She was a showgirl with ambition. She wrote and starred in a silent film which showed that she had great promise as a light comedienne. But then her lover, the most powerful man in corporate America, took over and according to her, stunted her career rather than enhanced it.
Hello, everybody. Joe Morella and Frank Segers, your classic movie guys, here today to present a fuller look at Marion Davies, the actress, comedienne and mistress to legendary press mogul William Randolph Hearst. (Our initial assessment is contained in our Dec. 5, 2012 blog, Too Much Publicity.)
Despite what’s thought today, and despite the fictional account of her as the failed, talentless opera singer indelibly portrayed by Dorothy Comingore in Orson Welles’ Citizen Kane, Davies did have talent, and did have a viable career in movies.
Marion’s career was bigger in silents, but she made the transition to talkies, despite a slight speech impediment. Hearst saw to it that she starred opposite the top leading men of the day, such as Bing Crosby, Dick Powell, Robert Montgomery and Clark Gable.
Add to that list a young actor by the name of Ray Milland. The Welch-born star of director Billy Wilder’s 1945 classic, The Lost Weekend (for which he won a best actor Oscar), was generally tart-tongued about his contemporaries. But here’s how he felt about Davies, his costar in his very first Hollywood picture, the 1931 romantic comedy The Bachelor Father:
Over the years my feeling for Marion Davies approached adulation, he wrote in his 1974 autobiography, Ray Milland: Wide-Eyed in Babylon.
She was a little scatterbrained and had a slight stutter, was mischievous and was kindness itself. She was also a very courageous and very generous woman. I always adored her. Milland made several pictures with Marion (including Polly of the Circus with Gable), so he he had a chance to evaluate her closely.
Hedda Hopper, the legendary Hollywood columnist and bete noir of sister columnist Louella Parsons, sparingly praises various notables in her 1963 memoir (written with James Brough), The Whole Truth and Nothing But. Yet she devotes a lengthy and adoring chapter of her book to Davies, the golden-haired charmer from the Bronx (who) shared many things in life (with Hearst) — laughter, riches, tears, disaster; everything except his name.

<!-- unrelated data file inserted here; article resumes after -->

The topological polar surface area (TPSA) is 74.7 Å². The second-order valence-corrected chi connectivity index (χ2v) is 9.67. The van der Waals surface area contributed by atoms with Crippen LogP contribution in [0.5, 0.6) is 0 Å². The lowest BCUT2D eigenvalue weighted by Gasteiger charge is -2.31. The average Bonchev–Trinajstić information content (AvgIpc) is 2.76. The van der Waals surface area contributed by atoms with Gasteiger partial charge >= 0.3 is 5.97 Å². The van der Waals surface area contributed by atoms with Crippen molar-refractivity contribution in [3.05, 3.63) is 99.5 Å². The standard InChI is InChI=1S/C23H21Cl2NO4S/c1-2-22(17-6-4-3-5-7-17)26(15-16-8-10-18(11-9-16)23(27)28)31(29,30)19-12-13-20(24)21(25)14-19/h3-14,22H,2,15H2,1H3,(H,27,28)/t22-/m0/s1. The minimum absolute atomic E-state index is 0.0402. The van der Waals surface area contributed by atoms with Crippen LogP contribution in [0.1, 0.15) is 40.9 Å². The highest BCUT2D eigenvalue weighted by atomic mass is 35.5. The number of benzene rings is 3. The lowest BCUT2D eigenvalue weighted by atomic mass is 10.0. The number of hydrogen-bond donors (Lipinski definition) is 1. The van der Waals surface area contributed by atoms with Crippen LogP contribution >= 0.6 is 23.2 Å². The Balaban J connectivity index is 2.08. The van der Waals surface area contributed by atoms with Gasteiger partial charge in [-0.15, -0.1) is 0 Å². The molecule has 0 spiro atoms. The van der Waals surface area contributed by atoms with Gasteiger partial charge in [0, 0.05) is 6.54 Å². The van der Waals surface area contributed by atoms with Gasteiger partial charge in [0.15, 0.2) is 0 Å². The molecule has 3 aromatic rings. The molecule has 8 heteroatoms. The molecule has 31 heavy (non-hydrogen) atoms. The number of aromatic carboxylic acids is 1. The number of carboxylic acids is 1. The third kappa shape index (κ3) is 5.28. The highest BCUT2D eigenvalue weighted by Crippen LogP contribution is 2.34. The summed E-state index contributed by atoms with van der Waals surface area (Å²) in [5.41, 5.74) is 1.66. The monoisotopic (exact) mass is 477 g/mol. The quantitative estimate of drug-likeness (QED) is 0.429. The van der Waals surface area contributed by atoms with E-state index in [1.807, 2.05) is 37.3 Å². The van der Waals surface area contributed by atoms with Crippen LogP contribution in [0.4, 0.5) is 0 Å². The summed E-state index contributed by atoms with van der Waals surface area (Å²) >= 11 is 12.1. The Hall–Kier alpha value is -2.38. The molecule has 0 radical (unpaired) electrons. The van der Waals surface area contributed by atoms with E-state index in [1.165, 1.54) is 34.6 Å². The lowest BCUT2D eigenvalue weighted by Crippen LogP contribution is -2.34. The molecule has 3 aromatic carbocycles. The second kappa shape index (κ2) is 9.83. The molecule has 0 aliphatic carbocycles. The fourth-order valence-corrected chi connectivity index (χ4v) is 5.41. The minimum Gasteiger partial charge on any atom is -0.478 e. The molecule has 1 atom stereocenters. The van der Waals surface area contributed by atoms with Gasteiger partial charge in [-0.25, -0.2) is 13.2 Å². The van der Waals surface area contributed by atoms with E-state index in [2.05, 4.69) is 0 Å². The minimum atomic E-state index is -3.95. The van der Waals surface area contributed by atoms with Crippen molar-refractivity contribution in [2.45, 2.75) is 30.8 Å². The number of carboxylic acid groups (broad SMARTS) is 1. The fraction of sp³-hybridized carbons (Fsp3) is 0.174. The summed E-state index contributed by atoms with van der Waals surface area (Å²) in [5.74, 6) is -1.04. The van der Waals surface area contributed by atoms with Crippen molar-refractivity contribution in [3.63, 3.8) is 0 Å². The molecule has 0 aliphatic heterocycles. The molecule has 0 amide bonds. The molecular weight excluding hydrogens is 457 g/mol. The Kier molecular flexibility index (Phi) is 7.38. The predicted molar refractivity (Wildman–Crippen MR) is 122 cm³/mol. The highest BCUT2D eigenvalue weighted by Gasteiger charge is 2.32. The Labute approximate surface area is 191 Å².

Hopper wrote that Hearst first set his sights on Marion when she was just 14, a tyro chorus girl by the name of Marion Douras appearing in a stage production titled Queen of the Movies. This was in 1914. From the moment he saw her, he fell under her spell. She didn’t waver in the affection she gave him.
Hopper also notes that Hearst made decisions about Davies’ career that weren’t in her best interest. He insisted that she play only ingenue roles, though her talent was as a comedienne. If he’d let her play comedy, she could have been the real success he’d set his heart on.
But there were other compensations. To Hearst, she was a golden-haired, blue-eyed princess, and he showered her with treasure until she was worth more than $8,000,000 in her own right. When she died (in 1961) she owned three skyscrapers in New York City, The Desert Inn in Palm Springs, plus an estate in Beverly Hills.
Concludes Hopper: She had a heart as big as the Ritz Tower, which was one of the hunks of New York real estate W.R. owned in those days. In Hollywood she was the queen bee for more than thirty years. Friends fallen on hard times could rely on a check from Marion to see them through.
Davies revealed to Hopper that she was never crazy about making pictures and that she worked largely to please Hearst. Her credo: You only live once; you’ve got to have fun, and you can’t work all the time.
Read Joe’s novel, Murder on the Hearst Yacht, for more info on Marion. Reach it just by clicking here.